That 12-mile trail run propelled me into subsequent adventures. The epicurean and I tackled some challenging hikes, and I was able to follow them up with more running and exploring. The elevation I tallied, relative to my everyday miles, was a not-so-subtle reminder of just how flat Iowa is, and now much more intentional I need to be about seeking out the vertical. I was able to explore some new sections of the Superior Hiking Trail this time around as well. I think I fall more and more in love with the trail and area each time I lace up my shoes. Following the coverage of some of the major ultra-running events throughout the summer (Western States, Hardrock, Speedgoat, etc.) has left we dreaming about the mountain trails in the Western U.S. This trip North reminded me of what I still have available in my own “backyard” and left me grateful for the opportunity to explore it with my best friend.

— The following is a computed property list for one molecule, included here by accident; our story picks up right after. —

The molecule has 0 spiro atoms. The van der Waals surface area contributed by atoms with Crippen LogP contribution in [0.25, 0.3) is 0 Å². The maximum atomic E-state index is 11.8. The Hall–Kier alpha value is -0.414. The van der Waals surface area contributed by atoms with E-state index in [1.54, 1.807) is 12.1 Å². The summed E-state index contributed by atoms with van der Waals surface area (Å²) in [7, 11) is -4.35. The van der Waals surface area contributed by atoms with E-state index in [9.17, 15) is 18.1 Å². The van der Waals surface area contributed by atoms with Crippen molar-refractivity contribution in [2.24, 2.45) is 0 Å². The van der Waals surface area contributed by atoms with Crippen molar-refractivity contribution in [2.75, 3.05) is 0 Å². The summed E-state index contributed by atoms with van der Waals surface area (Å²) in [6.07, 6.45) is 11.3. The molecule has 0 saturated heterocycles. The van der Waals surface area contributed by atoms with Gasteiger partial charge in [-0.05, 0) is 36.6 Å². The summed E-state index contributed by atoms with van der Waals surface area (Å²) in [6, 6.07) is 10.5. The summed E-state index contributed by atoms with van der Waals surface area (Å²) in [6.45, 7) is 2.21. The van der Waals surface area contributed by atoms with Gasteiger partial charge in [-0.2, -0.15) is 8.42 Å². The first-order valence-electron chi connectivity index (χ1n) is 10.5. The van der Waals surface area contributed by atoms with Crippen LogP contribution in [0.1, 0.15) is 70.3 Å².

I’m not going to go into great detail on my specific hikes/runs, but will instead let the pictures speak for themselves. At some point during each outing, I had to make the arbitrary decision as to when to turn back towards camp. It was simultaneously tempting and encouraging to know that the trail kept going, even if I didn’t. There was no turn-around point, no cone marking the half-way point, and not signs counting down to the finish. There was just the trail. It’s important to remember that running can be one of the most amazing life-long activities, and I truly hope it is just that for me. I’ll always set goals for myself, and I know there will be more setbacks in the future. However, as long as I can, I’ll continue to lace up my shoes. I’ll continue to force myself to hold back in those opening miles, to focus on my endurance, and to remember…there is no finish line.